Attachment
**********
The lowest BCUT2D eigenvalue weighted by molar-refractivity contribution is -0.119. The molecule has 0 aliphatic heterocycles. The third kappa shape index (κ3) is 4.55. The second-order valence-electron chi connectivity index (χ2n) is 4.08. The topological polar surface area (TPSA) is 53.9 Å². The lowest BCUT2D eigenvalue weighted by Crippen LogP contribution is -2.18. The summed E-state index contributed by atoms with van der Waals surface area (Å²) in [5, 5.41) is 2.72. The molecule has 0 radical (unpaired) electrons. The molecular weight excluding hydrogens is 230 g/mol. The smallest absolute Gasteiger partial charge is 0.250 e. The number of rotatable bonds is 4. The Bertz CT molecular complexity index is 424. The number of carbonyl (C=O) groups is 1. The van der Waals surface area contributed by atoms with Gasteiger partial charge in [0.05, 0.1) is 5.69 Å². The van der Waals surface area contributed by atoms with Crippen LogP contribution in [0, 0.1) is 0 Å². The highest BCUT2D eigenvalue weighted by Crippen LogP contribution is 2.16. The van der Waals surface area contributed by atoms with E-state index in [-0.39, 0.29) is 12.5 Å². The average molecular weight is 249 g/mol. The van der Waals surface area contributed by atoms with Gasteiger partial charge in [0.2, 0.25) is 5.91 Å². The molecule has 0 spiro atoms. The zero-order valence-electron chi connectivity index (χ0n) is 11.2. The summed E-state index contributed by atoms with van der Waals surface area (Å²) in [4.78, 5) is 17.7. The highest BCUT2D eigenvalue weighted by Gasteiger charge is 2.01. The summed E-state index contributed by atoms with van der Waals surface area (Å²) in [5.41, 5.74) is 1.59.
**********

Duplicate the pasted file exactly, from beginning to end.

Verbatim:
The lowest BCUT2D eigenvalue weighted by molar-refractivity contribution is -0.119. The molecule has 0 aliphatic heterocycles. The third kappa shape index (κ3) is 4.55. The second-order valence-electron chi connectivity index (χ2n) is 4.08. The topological polar surface area (TPSA) is 53.9 Å². The lowest BCUT2D eigenvalue weighted by Crippen LogP contribution is -2.18. The summed E-state index contributed by atoms with van der Waals surface area (Å²) in [5, 5.41) is 2.72. The molecule has 0 radical (unpaired) electrons. The molecular weight excluding hydrogens is 230 g/mol. The smallest absolute Gasteiger partial charge is 0.250 e. The number of rotatable bonds is 4. The Bertz CT molecular complexity index is 424. The number of carbonyl (C=O) groups is 1. The van der Waals surface area contributed by atoms with Gasteiger partial charge in [0.05, 0.1) is 5.69 Å². The van der Waals surface area contributed by atoms with Crippen LogP contribution in [0, 0.1) is 0 Å². The highest BCUT2D eigenvalue weighted by Crippen LogP contribution is 2.16. The van der Waals surface area contributed by atoms with E-state index in [-0.39, 0.29) is 12.5 Å². The average molecular weight is 249 g/mol. The van der Waals surface area contributed by atoms with Gasteiger partial charge in [0.2, 0.25) is 5.91 Å². The molecule has 0 spiro atoms. The zero-order valence-electron chi connectivity index (χ0n) is 11.2. The summed E-state index contributed by atoms with van der Waals surface area (Å²) in [4.78, 5) is 17.7. The highest BCUT2D eigenvalue weighted by Gasteiger charge is 2.01. The summed E-state index contributed by atoms with van der Waals surface area (Å²) in [5.41, 5.74) is 1.59.